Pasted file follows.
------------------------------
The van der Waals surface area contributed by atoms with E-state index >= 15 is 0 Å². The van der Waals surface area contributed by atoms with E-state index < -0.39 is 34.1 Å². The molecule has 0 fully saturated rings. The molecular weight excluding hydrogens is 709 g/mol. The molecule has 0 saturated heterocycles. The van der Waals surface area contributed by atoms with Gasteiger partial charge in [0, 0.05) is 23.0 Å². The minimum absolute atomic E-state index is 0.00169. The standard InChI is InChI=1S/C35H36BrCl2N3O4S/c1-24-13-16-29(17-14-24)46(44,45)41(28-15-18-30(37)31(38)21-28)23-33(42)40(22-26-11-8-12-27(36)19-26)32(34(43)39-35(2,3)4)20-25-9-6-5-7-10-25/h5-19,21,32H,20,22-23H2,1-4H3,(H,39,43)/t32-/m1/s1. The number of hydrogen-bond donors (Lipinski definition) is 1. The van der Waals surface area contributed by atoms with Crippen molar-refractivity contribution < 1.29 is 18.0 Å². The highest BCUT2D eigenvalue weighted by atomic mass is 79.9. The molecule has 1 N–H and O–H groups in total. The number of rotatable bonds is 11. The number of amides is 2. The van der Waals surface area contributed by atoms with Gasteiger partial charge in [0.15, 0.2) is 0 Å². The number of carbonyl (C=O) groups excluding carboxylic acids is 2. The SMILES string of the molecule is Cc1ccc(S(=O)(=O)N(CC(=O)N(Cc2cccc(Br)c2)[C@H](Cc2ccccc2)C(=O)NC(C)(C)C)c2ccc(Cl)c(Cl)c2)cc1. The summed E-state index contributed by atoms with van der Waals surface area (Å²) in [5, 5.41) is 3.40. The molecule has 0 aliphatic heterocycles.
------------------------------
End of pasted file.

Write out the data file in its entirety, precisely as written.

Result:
The van der Waals surface area contributed by atoms with E-state index >= 15 is 0 Å². The van der Waals surface area contributed by atoms with E-state index < -0.39 is 34.1 Å². The molecule has 0 fully saturated rings. The molecular weight excluding hydrogens is 709 g/mol. The molecule has 0 saturated heterocycles. The van der Waals surface area contributed by atoms with Gasteiger partial charge in [0, 0.05) is 23.0 Å². The minimum absolute atomic E-state index is 0.00169. The standard InChI is InChI=1S/C35H36BrCl2N3O4S/c1-24-13-16-29(17-14-24)46(44,45)41(28-15-18-30(37)31(38)21-28)23-33(42)40(22-26-11-8-12-27(36)19-26)32(34(43)39-35(2,3)4)20-25-9-6-5-7-10-25/h5-19,21,32H,20,22-23H2,1-4H3,(H,39,43)/t32-/m1/s1. The number of hydrogen-bond donors (Lipinski definition) is 1. The van der Waals surface area contributed by atoms with Crippen molar-refractivity contribution < 1.29 is 18.0 Å². The highest BCUT2D eigenvalue weighted by atomic mass is 79.9. The molecule has 1 N–H and O–H groups in total. The number of rotatable bonds is 11. The number of amides is 2. The van der Waals surface area contributed by atoms with Gasteiger partial charge in [0.15, 0.2) is 0 Å². The number of carbonyl (C=O) groups excluding carboxylic acids is 2. The SMILES string of the molecule is Cc1ccc(S(=O)(=O)N(CC(=O)N(Cc2cccc(Br)c2)[C@H](Cc2ccccc2)C(=O)NC(C)(C)C)c2ccc(Cl)c(Cl)c2)cc1. The summed E-state index contributed by atoms with van der Waals surface area (Å²) in [5, 5.41) is 3.40. The molecule has 0 aliphatic heterocycles.